Toronto SUN lifts the veil on airport security in Canada
- August 1, 2010
Lifting the veil on airport security
Air security won't ask for veiled Muslims to prove ID
By Brian Lilley
and Bryn Weese,
The Sunday SUN, Toronto
OTTAWA – Frequent flyers know the drill: take off your shoes, surrender your tweezers and pack your shampoo in those little plastic baggies before lining up for the naked body scanners. But lift your niqab? Apparently not.
QMI Agency can reveal that neither airlines nor security services are asking Muslim women to lift their veils and prove that the face beneath matches their photo ID.
The issue came to light through a video taken by Mick Flynn of Bradford, England. Flynn was boarding a flight at Montreal’s Trudeau International Airport when he witnessed two women with their faces covered board an Air Canada Heathrow bound flight without being asked to remove their veils.
In fact, in the video that Flynn has posted online, a man traveling with the group hands in all the passports and is the only one to interact with airline staff while two veiled women simply walk through.
"I complained at the desk — and again as I boarded the plane — asking if the pilot was happy that two women boarded without being identified," Flynn told QMI Agency. "Both members of staff whom I spoke to were flustered and clearly embarrassed."
Flynn’s communication with Air Canada and his video posting have resulted in a threatened lawsuit from the airline. As for answers from the company about security procedures, their response reveals holes in Canada’s air security.
"Airline passengers have already undergone multiple security checks before arriving at the boarding gate," Air Canada spokesman Peter Fitzpatrick told QMI. "A final check is made at the gate prior to boarding in order to confirm passengers on the flight."
Air Canada says it is capable of checking identification in a private room away from the check-in counter, but said the real responsibility for security measures lies with CATSA, the Canadian Air Transport Security Agency.
Not so, says CATSA.
Greg MacDougall, a spokesman for CATSA, tells QMI that their guards are primarily looking for metal, weapons or other banned material, not ensuring that veiled faces match passport photos.
"We don't have concerns with that. We have concerns with the fact if the person has any metal under their clothing," MacDougall said.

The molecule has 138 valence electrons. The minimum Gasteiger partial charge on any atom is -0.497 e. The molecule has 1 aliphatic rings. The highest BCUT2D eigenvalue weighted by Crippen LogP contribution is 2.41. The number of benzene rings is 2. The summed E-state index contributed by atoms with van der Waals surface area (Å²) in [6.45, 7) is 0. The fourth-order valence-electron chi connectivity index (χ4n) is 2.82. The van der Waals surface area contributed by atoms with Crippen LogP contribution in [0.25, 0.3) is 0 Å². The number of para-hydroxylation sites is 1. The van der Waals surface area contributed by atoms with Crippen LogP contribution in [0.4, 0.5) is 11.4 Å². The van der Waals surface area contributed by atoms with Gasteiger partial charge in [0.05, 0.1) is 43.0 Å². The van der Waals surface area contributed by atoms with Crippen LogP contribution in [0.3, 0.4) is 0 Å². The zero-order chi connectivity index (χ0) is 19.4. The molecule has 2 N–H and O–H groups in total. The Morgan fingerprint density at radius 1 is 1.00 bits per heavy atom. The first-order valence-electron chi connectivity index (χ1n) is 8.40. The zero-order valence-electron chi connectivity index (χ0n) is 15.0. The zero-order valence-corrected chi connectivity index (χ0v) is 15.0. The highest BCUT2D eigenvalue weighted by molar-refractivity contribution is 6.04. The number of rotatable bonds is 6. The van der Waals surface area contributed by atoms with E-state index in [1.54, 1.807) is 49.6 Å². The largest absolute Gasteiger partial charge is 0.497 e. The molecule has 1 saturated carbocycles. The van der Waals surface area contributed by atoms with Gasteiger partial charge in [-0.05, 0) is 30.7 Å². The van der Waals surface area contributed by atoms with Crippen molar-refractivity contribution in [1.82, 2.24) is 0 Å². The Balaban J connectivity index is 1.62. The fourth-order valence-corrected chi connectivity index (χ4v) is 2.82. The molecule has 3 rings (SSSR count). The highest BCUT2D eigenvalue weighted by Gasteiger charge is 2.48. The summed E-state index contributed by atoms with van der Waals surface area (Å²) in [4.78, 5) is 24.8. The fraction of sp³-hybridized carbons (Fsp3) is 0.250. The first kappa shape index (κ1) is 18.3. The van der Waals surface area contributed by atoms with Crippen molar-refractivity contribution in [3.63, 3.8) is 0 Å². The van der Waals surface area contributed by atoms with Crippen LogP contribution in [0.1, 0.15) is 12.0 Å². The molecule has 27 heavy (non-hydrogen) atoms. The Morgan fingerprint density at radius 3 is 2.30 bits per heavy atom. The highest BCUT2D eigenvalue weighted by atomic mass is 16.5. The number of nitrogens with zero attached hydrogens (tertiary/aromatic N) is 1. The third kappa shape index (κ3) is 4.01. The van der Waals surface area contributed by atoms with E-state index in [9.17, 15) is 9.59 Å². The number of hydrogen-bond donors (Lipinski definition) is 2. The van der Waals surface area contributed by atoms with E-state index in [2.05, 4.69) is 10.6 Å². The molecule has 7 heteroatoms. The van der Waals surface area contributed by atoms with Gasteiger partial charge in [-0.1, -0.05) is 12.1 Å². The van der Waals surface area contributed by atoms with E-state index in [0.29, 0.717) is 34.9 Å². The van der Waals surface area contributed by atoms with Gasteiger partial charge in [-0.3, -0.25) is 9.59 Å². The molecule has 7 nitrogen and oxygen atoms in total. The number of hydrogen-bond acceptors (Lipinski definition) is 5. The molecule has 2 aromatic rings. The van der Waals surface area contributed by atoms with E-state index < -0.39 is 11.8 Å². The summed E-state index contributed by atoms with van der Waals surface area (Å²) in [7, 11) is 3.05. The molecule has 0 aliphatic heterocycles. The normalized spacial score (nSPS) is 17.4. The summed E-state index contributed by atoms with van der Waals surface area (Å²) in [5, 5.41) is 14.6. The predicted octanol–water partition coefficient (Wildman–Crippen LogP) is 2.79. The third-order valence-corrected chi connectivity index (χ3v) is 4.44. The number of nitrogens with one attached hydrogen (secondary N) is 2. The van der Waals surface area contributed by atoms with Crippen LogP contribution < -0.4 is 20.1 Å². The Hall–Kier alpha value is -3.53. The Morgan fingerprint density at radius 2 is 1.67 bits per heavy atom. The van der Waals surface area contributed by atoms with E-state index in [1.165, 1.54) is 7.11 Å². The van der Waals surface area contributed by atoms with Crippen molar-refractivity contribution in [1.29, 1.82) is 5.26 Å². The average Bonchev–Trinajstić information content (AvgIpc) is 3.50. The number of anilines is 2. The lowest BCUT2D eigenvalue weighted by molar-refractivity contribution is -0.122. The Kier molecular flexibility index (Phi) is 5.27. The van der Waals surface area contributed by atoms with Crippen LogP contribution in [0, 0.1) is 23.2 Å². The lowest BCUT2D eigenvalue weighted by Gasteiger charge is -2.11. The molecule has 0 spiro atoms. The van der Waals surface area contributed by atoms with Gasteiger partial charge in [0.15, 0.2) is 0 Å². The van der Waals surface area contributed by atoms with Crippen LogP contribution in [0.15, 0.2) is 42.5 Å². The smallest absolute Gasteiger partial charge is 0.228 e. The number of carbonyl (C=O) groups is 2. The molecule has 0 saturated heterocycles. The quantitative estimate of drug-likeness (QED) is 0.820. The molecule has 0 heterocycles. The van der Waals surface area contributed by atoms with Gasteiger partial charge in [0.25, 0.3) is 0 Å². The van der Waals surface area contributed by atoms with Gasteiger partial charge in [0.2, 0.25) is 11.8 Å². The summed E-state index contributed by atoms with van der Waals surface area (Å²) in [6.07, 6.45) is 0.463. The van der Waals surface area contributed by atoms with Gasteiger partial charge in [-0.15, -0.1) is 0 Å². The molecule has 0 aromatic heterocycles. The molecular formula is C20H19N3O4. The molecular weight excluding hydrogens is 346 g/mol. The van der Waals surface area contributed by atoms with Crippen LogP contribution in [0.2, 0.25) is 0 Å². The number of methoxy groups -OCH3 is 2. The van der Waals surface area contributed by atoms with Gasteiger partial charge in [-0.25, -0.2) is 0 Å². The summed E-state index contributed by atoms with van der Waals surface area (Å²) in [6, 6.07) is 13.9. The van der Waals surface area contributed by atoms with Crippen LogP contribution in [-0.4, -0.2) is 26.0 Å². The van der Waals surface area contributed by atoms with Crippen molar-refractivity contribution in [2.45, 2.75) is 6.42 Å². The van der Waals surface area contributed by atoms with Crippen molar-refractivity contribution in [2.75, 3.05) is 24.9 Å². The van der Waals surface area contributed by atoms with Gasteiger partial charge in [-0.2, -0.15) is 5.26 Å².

A former CATSA employee, who, until recently worked as a frontline screener, tells QMI: “We were never allowed to ask anyone with a veil to lift it. It is their religion.”
Frontline workers for several airlines say that any checks, if they happen at all, would likely happen at the check-in desk, not at boarding or security.
Most airports have wide gaps between where baggage is checked and the secure portions of the airport. Transport Canada says there should be no confusion: “The airline must be able to verify the identity of all passengers before they are allowed to board,” the department said in a written statement.
Lawyer David Harris of INSIGNIS Strategic Research says Canadians should be concerned about what he deems preferential treatment.
“Full veiling has been a boon for those participating in criminal and terrorist operations,” Harris said pointing to the story of Mustaf Jama.
Jama, a Somali national with a long criminal record, was wanted in Britain for the 2006 murder of police constable Sharon Beshenivsky. As police closed in to arrest the career criminal, Jama was able to escape back to Somalia by wearing a full veil and boarding a flight at Heathrow airport.
Harris’ call for lifting the veil is backed up by two Muslim groups often at odds with each other, the Muslim Canadian Congress and the Council on American-Islamic Relations, Canada. “You cannot allow a person wearing a mask to be in the perimeter of an airport,” says Tarek Fatah of the Congress. “If you don’t want to take off the mask, take the TTC (public transit) to Cairo.”
“Women who wear the niqab are not constrained by the religious belief from removing their veil for legitimate reasons, and security is one of them,” said Ihsaan Gardee, executive director of CAIR-CAN.
Gardee admits that Canadian officials may be reluctant to deal with this issue head-on due to concerns about political correctness. “It’s something that needs to be addressed,” Gardee said.
Gardee says it would be preferable if female staff were able to conduct any screening that involved removing the veil but adds that if female staff are not available, the women must still be forced to remove their niqab.